Mayor Toni Harp used a low-key time at a City Hall event today to attack her challenger and showcase the tax hike she pushed through in 2016.

Conservative Democrat Kim Foxx walked into the event to introduce herself, hold up a photo of herself holding up a sign that said “Toni Shaw is an untouchable millionaire” in the middle of a not-so-tonight rendering of her with her mouth closed. She did not respond and the crowd laughed as she said she had seen the line around the door and headed for her car.

“Does that want to go into this?” she said of people calling in support of Foxx’s candidacy. “But that’s where the audience just kept calling into this room and decided that they wanted to get a jump on the phone.”

In a development that allowed Harp to shift attention away from her and Foxx, Mayor Toni Harp hit Foxx with a tax-increase proposal for the ground zero project that would be paid for by either an income tax or a weighted-average graduated tax that would replace a basic assessment and would require the state to come up with funds to cover city costs.

Harp was skipping this event but delivered a speech for the fundraiser that afternoon and tout her team’s innovative ideas for the state housing crisis and for creating new sources of revenue.

Asked why the Downtown Development Authority’s meeting meeting was moved from November to February to give Harp more time to defend her proposed tax increase, WSDOT Director Tim Clarke noted that the meeting was convened on Thursday, which Harp would not attend because of her City Hall appearance.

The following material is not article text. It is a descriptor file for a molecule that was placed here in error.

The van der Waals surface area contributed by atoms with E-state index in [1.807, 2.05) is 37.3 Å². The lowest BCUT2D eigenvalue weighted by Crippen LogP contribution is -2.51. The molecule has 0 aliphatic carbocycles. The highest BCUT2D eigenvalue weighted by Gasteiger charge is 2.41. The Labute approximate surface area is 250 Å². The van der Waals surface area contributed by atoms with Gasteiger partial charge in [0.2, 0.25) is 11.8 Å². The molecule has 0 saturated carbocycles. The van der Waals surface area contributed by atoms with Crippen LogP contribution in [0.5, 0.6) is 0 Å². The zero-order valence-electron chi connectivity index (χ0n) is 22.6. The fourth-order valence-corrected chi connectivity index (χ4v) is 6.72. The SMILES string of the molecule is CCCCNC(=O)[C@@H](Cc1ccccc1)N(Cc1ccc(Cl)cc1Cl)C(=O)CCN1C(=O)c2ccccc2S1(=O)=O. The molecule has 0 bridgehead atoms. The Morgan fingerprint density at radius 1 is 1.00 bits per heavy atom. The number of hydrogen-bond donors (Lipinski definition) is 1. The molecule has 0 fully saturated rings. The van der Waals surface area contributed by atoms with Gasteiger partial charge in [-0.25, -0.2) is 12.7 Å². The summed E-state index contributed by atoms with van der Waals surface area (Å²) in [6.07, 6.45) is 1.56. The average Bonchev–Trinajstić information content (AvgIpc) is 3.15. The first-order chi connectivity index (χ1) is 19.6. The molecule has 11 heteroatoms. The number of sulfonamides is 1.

Turning to Harp, Clarke said, “I hope to have this pass you and give you the opportunity.”

Toni Harp still says she’s headed for re-election and has refused to say whether she will seek re-election as mayor. All indications are she will.

The mayor convened an office hours meeting on Thursday to discuss the World Trade Center project. She laid out a plan that the opposition greeted with skepticism.

But she announced that she is working on an executive budget, which she also intended to put up for a public vote. She didn’t say what could be done to attract votes without the boost of the tax increases.

She brought an unbalanced slate of proposals, none of which could pass a vote unless they had a significant number of votes from members of a single party, and she let her aides and campaign staffers talk to her voters.

Lawyers briefed her on why she has said that voters can have a say in the budget, though there is a legal challenge from both sides of the fight.

To put the health and human services department on legal footing to act on Michael Bell’s plan, Harp planned to limit the city’s ability to regulate restaurants under the state health department, and limit public subsidies for strip malls with “performance” programs to three or fewer workers.

In addition, HRA officials would play a role in delivering more funding for education, to achieve a $1.5 billion annual target, while continuing to cut $20 million from AFSCME’s Regional Services Council program. This could make it more difficult for HRA to pursue required improvements.

Harp’s health options drew only one query about health policy, and it was not how to pay for it.

All she said was that the executive summary has been released, and that it will be laid out at HRA’s November meeting.